Besides the cutter into which the women and children had been put, only two small boats were got off, all the others having been stove in by the falling timbers or otherwise rendered useless. When the bows had broken off, the ship began rapidly to sink forward, and those who remained on board clustered on to the poop at the stern, all, however, without the least disorder. At last, Captain Salmond, seeing that nothing more could be done, advised all who could swim to jump overboard and make for the boats. But Colonel Seton told the men that if they did so, they would be sure to swamp the boats, and send the women and children to the bottom; he therefore asked them to keep their places, and they obeyed. The "Birkenhead" was now rapidly sinking; the officers shook hands and bade each other farewell; immediately after which the ship again broke in two abaft the mainmast, when the hundreds who had bravely stuck to their posts were plunged with the sinking wreck into the sea. "Until the vessel totally disappeared," says an eyewitness, "there was not a cry or murmur from soldiers or sailors." Those who could swim struck out for the shore, but few ever reached it; most of them either sank through exhaustion or were devoured by the sharks, or were dashed to death on the rugged shore near Point Danger, or entangled in the death-grip of the long arms of sea-weed that floated thickly near the coast. About twenty minutes after the "Birkenhead" first struck on the rock, all that remained visible were a few fragments of timber, and the main-topmast standing above the water. Of the 631 souls on board, 438 were drowned, only 193 being saved: not a single woman or child was lost. Those who did manage to land, exhausted as they were, had to make their way over a rugged and barren coast for fifteen miles, before they reached the residence of Captain Small, by whom they were treated with the greatest kindness until taken away by H.M. steamer "Rhadamanthus."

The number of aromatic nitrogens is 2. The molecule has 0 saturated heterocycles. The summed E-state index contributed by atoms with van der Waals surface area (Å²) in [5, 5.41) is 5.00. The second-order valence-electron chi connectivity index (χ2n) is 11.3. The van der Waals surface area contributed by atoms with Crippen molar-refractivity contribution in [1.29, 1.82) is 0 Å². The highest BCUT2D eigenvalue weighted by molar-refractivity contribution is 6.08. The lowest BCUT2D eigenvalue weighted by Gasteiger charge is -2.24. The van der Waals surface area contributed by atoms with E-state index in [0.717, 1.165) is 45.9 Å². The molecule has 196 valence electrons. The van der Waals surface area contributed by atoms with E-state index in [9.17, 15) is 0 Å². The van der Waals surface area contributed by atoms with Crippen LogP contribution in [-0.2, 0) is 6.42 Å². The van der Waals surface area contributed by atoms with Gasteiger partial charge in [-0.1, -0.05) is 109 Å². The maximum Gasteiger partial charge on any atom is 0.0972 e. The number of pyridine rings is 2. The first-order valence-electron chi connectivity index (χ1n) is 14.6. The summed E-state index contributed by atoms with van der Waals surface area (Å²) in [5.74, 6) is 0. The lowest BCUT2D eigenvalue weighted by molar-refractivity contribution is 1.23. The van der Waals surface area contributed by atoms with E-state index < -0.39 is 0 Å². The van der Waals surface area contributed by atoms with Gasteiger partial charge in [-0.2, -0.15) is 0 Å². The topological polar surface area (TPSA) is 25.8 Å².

The three boats which were lying off near the ship when she went down picked up as many men as they safely could, and made for the shore, but found it impossible to land; they were therefore pulled away in the direction of Simon’s Town. After a time they were descried by the coasting schooner "Lioness,’ the master of which, Thomas E. Ramsden, took the wretched survivors on board, his wife doing all in her power to comfort them, distributing what spare clothes were on board among the many men, who were almost naked. The "Lioness" made for the scene of the wreck, which she reached about half-past two in the afternoon, and picked up about forty-five men, who had managed to cling to the still standing mast of the "Birkenhead." The "Lioness," as well as the "Rhadamanthus," took the rescued remnant to Simon’s Bay.